How the future looked in 1962 and how it looks now.

WATCHING THE NEW Frank Gehry blob take shape at the foot of the Space Needle is exciting; it suggests there's still a little "world's fair" left in Seattle and the Center. I don't know whether the Experience Music Project is going to be the best pavilion the Century 21 Exposition never had or the cybersuccessor to the deliciously kitschy old freak show/arcade, the Jones Museum, which used to occupy the Center House. In either case, the EMP will give the Center a boost it has needed for a long time—at least since they tore out the Bubbleator. It wouldn't surprise me if Paul Allen and his sister Jody Patton feel some sort of nostalgia for the old fair and their new museum is, in a sense, a late contribution to it: populist, high-tech, ambitious, and weird.

I remember watching with great anticipation as the Seattle World's Fair of 1962 took shape. I'll sound like an old geezer when I say this, but I have a vivid memory of standing on the observation deck of the Smith Tower with an unobstructed view north to where the Space Needle was under construction. At that time, remarkably enough, the Smith Tower was still the tallest building in town. My fellow Cub Scouts and I got in a loud debate about which building was better: I was the only kid in the pack to take the Smith Tower's side, probably because I was scared stiff by the thought of flying saucers which, after all, had been discovered and named near Mount Rainier. There's a reason the Needle was Dr. Evil's headquarters.

The fair promised to reveal the secrets of the next century, now this one. We were given the Monorail, and told that soon Seattleites and the world's citizens would be whisked about on such devices; we were shown video telephones and told that we would be able to see the folks with whom we were talking, enjoying more face time with friends and distant relatives. And I distinctly remember examining a miniature model freeway with moving cars that demonstrated no signs of gridlock whatsoever: The superhighway was still the "road ahead."

Nearly 40 years later, our 21st-century City Council is killing the monorail system the voters asked for and our regional rail system demonstrates the inadequacies of even our most ambitious efforts. The phone/TV convergence is finally happening, thanks to the personal computer (which I don't remember seeing at the World's Fair), but most of what we look at is nasty sex on the Internet where performers do what you tell 'em and guys like Seth Warshavsky get rich. And the superhighway has proved to be an asphalt noose around our neck.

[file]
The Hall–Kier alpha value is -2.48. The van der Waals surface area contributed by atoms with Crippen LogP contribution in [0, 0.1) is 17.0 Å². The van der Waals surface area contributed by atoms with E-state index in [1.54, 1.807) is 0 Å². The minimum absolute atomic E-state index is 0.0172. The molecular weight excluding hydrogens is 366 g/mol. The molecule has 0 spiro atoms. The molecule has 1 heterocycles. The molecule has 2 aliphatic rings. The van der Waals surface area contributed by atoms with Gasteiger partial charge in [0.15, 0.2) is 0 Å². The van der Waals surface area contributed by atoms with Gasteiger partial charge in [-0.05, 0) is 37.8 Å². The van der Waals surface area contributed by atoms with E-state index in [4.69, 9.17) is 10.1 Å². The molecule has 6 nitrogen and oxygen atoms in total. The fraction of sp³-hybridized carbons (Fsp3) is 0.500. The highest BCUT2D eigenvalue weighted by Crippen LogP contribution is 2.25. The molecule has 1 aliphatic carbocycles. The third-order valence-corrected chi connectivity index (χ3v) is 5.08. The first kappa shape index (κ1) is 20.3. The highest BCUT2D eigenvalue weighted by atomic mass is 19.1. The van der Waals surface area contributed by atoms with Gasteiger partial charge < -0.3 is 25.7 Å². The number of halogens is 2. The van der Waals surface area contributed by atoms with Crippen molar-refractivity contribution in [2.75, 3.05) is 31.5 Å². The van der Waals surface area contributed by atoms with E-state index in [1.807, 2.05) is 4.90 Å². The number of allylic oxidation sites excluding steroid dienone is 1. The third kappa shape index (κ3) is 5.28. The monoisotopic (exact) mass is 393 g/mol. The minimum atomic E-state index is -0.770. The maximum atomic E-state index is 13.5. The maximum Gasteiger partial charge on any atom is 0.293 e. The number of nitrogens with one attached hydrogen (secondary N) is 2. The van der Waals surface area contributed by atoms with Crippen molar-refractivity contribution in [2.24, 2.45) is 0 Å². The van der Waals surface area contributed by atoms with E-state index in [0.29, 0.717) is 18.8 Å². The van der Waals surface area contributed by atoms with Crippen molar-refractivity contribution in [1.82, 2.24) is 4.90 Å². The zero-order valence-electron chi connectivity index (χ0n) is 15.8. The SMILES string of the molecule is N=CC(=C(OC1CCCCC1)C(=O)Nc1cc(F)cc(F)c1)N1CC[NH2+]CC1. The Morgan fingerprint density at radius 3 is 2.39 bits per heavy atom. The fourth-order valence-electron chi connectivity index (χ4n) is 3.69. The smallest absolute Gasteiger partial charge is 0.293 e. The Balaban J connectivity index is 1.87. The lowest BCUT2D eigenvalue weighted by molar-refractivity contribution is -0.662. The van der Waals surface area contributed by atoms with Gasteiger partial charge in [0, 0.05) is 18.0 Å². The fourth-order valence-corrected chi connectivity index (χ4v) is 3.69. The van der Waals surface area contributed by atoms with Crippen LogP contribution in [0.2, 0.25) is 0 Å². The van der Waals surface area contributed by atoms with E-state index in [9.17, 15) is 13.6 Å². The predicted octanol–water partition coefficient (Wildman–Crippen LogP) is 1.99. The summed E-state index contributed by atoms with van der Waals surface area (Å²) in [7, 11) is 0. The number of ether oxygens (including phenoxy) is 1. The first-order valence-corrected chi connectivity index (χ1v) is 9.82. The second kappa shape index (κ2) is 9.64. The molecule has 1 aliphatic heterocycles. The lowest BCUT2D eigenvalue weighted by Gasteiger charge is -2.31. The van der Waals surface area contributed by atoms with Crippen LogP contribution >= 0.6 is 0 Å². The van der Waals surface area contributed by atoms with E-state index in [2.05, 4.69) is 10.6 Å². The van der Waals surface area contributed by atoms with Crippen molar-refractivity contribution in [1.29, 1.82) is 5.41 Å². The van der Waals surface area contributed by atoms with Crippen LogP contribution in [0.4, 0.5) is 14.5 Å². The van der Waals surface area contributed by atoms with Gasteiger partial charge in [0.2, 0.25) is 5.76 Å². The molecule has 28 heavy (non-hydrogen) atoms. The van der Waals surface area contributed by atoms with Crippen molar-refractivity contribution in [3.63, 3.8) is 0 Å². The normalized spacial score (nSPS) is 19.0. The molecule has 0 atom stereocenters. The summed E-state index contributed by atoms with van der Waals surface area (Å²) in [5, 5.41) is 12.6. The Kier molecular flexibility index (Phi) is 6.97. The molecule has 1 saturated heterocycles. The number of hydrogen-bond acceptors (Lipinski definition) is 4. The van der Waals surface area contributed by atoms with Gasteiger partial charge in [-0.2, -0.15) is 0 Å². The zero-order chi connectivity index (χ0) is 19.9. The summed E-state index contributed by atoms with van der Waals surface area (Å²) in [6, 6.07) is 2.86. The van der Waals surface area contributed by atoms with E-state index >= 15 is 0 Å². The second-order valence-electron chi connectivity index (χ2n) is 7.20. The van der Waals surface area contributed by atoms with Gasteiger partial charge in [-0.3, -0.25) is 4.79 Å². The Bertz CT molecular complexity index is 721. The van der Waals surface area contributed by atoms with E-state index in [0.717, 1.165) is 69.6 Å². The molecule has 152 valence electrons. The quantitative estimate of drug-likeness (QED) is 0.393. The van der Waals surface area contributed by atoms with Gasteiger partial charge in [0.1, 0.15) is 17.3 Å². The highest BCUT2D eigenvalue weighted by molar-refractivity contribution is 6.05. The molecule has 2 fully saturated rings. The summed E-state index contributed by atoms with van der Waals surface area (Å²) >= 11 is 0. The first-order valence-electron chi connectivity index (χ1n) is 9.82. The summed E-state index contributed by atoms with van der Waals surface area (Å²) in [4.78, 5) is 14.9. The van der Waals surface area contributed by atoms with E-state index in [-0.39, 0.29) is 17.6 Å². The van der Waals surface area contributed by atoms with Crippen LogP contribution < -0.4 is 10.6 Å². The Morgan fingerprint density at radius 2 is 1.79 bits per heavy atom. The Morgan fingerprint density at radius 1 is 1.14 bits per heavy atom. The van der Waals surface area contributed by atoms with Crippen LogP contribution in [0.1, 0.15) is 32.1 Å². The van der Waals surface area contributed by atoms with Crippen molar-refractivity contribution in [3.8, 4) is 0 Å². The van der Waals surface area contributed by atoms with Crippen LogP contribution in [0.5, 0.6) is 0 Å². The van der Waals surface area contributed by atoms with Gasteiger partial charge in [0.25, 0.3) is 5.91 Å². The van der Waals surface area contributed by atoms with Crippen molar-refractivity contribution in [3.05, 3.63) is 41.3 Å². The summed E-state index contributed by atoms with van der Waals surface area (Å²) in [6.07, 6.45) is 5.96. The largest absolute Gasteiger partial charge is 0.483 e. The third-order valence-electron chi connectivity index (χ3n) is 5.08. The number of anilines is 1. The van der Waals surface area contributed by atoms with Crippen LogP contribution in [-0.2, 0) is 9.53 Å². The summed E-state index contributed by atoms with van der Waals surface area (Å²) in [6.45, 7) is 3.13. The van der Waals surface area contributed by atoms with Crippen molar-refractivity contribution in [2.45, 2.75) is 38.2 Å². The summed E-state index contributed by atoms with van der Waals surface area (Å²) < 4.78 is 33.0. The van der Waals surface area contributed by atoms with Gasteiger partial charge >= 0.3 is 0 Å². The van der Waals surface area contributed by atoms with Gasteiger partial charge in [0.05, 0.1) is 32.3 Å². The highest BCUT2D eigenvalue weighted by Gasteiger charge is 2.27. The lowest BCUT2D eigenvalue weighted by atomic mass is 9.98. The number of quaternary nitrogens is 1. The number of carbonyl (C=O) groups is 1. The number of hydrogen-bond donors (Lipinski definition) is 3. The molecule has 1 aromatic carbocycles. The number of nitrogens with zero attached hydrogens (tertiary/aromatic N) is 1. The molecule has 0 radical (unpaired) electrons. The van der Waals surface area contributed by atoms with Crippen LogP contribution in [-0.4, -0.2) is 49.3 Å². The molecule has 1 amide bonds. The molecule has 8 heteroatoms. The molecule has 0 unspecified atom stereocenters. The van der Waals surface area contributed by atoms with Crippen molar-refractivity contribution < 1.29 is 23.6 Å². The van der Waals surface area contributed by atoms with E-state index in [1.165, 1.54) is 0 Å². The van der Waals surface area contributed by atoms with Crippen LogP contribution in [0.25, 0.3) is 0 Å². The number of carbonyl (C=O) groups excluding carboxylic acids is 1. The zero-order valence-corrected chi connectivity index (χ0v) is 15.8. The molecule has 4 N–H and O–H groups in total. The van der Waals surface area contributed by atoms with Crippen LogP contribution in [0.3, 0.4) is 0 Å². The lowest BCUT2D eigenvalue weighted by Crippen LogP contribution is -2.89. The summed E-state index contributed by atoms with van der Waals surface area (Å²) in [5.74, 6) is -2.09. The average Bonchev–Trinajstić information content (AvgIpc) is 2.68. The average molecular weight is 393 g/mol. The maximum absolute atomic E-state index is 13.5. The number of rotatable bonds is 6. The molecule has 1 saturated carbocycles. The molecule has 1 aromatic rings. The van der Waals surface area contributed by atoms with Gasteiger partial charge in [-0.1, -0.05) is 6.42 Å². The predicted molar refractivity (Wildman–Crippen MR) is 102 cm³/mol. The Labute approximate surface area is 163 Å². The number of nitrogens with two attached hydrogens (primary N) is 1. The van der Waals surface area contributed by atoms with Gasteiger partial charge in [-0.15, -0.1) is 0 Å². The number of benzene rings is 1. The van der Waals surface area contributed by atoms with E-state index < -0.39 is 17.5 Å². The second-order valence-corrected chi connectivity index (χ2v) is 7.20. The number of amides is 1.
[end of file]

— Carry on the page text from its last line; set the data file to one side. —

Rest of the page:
THE SEATTLE WORLD'S fair was second rate, as world expositions go. Nothing like Brussels in '58 or Montreal in '67, or New York in 1939, the great futurist fair of the modern era, which featured the works of Picasso, Gershwin, Bel Geddes, and Frank Lloyd Wright, to name a few. That's hard for me to say, because for a little kid growing up in Seattle, Century 21 was pretty magical. And it did give Seattle a new sense of itself as an international city, looking outward and forward. Best of all, unlike many fairs, it left a "legacy" behind in the shape of Seattle Center and its facilities. Few cities have so well utilized former fairgrounds. Robert Moses, for example, spent billions of tax dollars hosting two world's fairs to try to make something out of the vast ash dumps in Queens. Today, Flushing Meadows is just a big, empty park, hardly the World of Tomorrow that was promised.

Seattle's fair also came at a time when the whole notion of world's fairs was being undercut by the very technologies they boosted: in a less isolated television and jet age, such gatherings of the world's most exotic peoples, ideas, and technologies were becoming cumbersome expensive anachronisms. And globalization of the economy began to undercut the nationalism that so often added zeal (and cash) to corporate sponsorships that provided so much of the necessary funding. Plus, after Seattle, just about anybody thought they could host fairs: Even Spokane had one!

Interestingly, world's fairs still happen, although you would never know it in this country. After big money-losers in cities such as New Orleans and Knoxville, expos found their niche overseas in Europe and Asia especially—places that are home to many emerging economies (China, Southeast Asia, Eastern Europe). One of the largest ever will be held this summer, a Universal Exposition in Hanover, Germany, featuring about 180 countries.

These fairs are still a chance for smaller countries to strut their stuff and hobnob with trade officials from other nations. Despite globalization and computers, a lot of business is still done face to face (and in backrooms); thus the need for actual meetings, like the Seattle WTO round or the excuse for Port and Chamber junkets.

More importantly, world's fairs are a chance for countries to reinforce their "brand" identity. As international trade groups and corporate ownership erode national sovereignty, often what little a country has left is a cultural identity that might help promote tourism or provide an edge in making trade deals. Countries are companies and companies are countries: Norway, Swatch, Nike, Telemundo, Botswana, Virgin, Cisco.

So while folks in Seattle will be visiting a local billionaire's multimedia event at our old fairgrounds, the rest of the world will be doing much the same thing, enjoying an event that is less a futurist extravaganza and more the New World Order's Bumbershoot.

I'm going, and I'll tell you all about it next month.

 
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